just set up a new server which will replace my old one…
I scp’d the files from the old to the new server and defined my master desktop device as “master” (because it is).
although all files on the old server were “in sync” my master desktop device shows, that all files are out of sync (although they exist on the new device)
my question to this: why do the files on the new server seem to be out of sync?
the icons on my master desktop device in front of the “out of sync” files are arrows-down that are suggesting, that these files should be downloaded to the master although the override button icon shows the other way: arrows-up…
Because they have a different history from Syncthing’s point of view, which needs to be reconciled. If there are no differences, no changes will be made.
The out of sync icon (“download”) indicates what would happen. That doesn’t happen right now, because it being master prevents it from doing any downloads. The “override” button will instead force out the master’s version to everyone else, hence the “upload” indicator.
but what would happen, if the desktop would not be master / what could be the differences between the files? maybe the date?
To clarify this… Syncthing uses version vectors to describe a file’s history. Somewhat simplified, these contain information similar to “this file was first found on device A, then modified on device B, then modified on device C” and allows Syncthing to determine if one version of a file is newer than another one or if they are in conflict.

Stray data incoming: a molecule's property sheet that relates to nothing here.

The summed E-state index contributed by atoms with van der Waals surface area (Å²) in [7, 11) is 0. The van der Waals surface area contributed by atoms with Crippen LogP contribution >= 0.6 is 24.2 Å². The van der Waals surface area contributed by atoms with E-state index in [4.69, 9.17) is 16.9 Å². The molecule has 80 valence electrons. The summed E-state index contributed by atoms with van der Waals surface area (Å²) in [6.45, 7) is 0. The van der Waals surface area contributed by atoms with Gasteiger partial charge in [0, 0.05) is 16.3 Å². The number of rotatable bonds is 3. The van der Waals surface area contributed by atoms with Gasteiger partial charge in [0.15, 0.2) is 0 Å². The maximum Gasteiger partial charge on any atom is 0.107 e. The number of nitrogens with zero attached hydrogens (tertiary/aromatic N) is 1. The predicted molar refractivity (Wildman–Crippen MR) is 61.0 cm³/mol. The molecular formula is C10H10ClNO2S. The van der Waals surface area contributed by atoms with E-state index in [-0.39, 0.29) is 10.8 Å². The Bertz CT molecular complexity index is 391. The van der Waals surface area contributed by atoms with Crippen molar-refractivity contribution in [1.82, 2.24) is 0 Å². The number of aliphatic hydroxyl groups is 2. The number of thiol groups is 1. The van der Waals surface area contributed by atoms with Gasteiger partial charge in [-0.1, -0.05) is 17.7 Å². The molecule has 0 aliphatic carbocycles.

Once that has been determined Syncthing will figure out what (if anything) is needed to bring a file into sync - maybe just update the timestamp or permissions, maybe pull a few new blocks, maybe do nothing at all.
In your case, it sounds like for each of the files you have two different versions - one like “created on device A, modified on device B” and another now tagged as “created on device C”. These are in conflict since they share no history, but apparently share a name.
Syncthing will do the conflict resolution (unless prevented from doing that by being “master”), then notice that the files don’t actually differ, and create a common version vector / history for all of them.